The second phase started when online services that were not solely game-oriented used virtual currencies to encourage trading of service assets – this time trading currency for service items wasn’t against the rules, but specifically designed to encourage sales within the service. Korea’s Cyworld was a pioneer in this use, with “Cyholics” using “acorns” as a medium of exchange for digital presents that users could buy for themselves and each other. Chinese Internet portal Tencent built QQ coins into a $900 million economy, while in the U.S., Second Life users are heading towards $450 million (in U.S. Dollars) of Linden Dollar transactions. The authorized use of virtual currency within these services led naturally to implicitly or explicitly authorized use of their virtual currencies outside of the traditional boundaries of the service, demonstrated by Chinese users buying real-world items for QQ coins and Second Life users setting up 3rd-party currency exchanges and virtual goods stores. (As an illustration of the differences in culture, it’s interesting to note that the Chinese government eventually banned the use of virtual currency for “real” items, and that Linden Lab rebuilt or acquired the third party services.)

In the third phase, we have businesses that were natively built as a platform for virtual currency to be used on other services (rather than a feature of an economy within a more comprehensive service). Some have stayed closer to virtual currency’s MMOG roots, like PlaySpan and LiveGamer, while others have tried to ride the wave of social media apps platforms, like TwoFish and SocialGold. SuperRewards and OfferPal brought a new twist by using marketing offers as the underlying value to the virtual currency.

This part takes a little bit of explaining. For any currency to gain favor with a user base, there must be some underlying value to the medium of exchange – from a consumer point of view, this is sometimes expressed as a demand that the currency be “backed” by something of value. In ye olden days, governmental currency was backed by precious metal; in theory you could turn in your dollars to the government in return for equivalent value in gold. Most governmental currencies came off the gold standard decades ago, and are now backed by the declaration of the government that the currency is legal tender. The meaning of this declaration is a little murky both in theory and in practice.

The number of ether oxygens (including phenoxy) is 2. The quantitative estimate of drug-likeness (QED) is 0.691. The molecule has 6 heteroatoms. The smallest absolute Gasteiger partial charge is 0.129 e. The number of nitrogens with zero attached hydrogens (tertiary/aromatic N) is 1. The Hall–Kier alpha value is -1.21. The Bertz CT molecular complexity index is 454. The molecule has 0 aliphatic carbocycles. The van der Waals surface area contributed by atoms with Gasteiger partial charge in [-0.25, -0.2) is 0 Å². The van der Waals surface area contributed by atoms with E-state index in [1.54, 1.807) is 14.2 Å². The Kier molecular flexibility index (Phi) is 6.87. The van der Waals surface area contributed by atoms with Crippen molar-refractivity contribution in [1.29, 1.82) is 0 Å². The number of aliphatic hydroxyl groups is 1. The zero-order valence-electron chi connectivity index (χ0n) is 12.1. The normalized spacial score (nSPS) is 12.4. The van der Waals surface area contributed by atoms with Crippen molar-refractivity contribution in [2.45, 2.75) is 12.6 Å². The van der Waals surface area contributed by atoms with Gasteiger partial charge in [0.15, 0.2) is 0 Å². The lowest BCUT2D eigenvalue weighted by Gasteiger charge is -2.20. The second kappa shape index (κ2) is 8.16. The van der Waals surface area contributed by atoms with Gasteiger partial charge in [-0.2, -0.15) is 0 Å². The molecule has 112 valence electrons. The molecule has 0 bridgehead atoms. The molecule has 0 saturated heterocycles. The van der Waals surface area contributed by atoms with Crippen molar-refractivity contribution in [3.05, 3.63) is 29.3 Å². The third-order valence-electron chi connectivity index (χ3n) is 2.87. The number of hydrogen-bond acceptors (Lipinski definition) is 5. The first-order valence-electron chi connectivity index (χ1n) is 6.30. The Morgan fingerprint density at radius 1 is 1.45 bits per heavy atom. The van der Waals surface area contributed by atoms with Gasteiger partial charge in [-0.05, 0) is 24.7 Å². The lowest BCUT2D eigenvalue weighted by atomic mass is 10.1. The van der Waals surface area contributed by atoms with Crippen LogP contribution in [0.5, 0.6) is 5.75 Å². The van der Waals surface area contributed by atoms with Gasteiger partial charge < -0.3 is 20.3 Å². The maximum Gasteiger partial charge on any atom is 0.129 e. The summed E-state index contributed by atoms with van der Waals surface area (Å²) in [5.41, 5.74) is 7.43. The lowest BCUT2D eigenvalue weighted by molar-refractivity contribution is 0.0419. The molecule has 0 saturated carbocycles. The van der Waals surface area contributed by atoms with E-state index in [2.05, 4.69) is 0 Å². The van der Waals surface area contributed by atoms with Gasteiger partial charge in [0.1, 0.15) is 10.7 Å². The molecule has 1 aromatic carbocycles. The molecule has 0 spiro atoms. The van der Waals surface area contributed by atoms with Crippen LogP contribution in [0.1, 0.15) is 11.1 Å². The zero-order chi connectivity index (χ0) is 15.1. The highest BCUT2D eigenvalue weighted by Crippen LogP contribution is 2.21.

Suffice to say that there are virtual currencies that emulate most of the historical models of real governmental currencies. e-Gold tried the gold-backed model, to disastrous result. Some virtual currencies are run as essentially stored value systems for governmental currency, so ultimately they are backed by the same declaration of the government. QQ coins to some extent, and Linden Dollars to a greater extent, are free-floating media of exchange that are backed by the commercial viability of their operators – a private rather than governmental declaration of value (this is not as revolutionary as it may seem, since in many ways it’s similar to airline miles and other customer loyalty programs).

By using marketing offers as the underlying value, virtual currency operators can sidestep some of the difficulties involved in demonstrating that a currency is sufficiently “backed” to satisfy customer demand for stable value. This technique introduces significant complexity and cost by introducing many additional parties to the value chain, but now SuperRewards has demonstrated (to its investors if not yet a skeptical public) that this kind of backing does create a valuable virtual currency. OfferPal is not far behind, and of course is now far ahead in terms of its ability to maintain an independent business.

So what’s coming for the fourth phase of virtual currency business models? That’ll have to be the subject of another post. But for now the developments to watch are the competition between Facebook and MySpace in their own virtual currencies, app developer currencies from companies like Zynga, and the continued progress of OfferPal.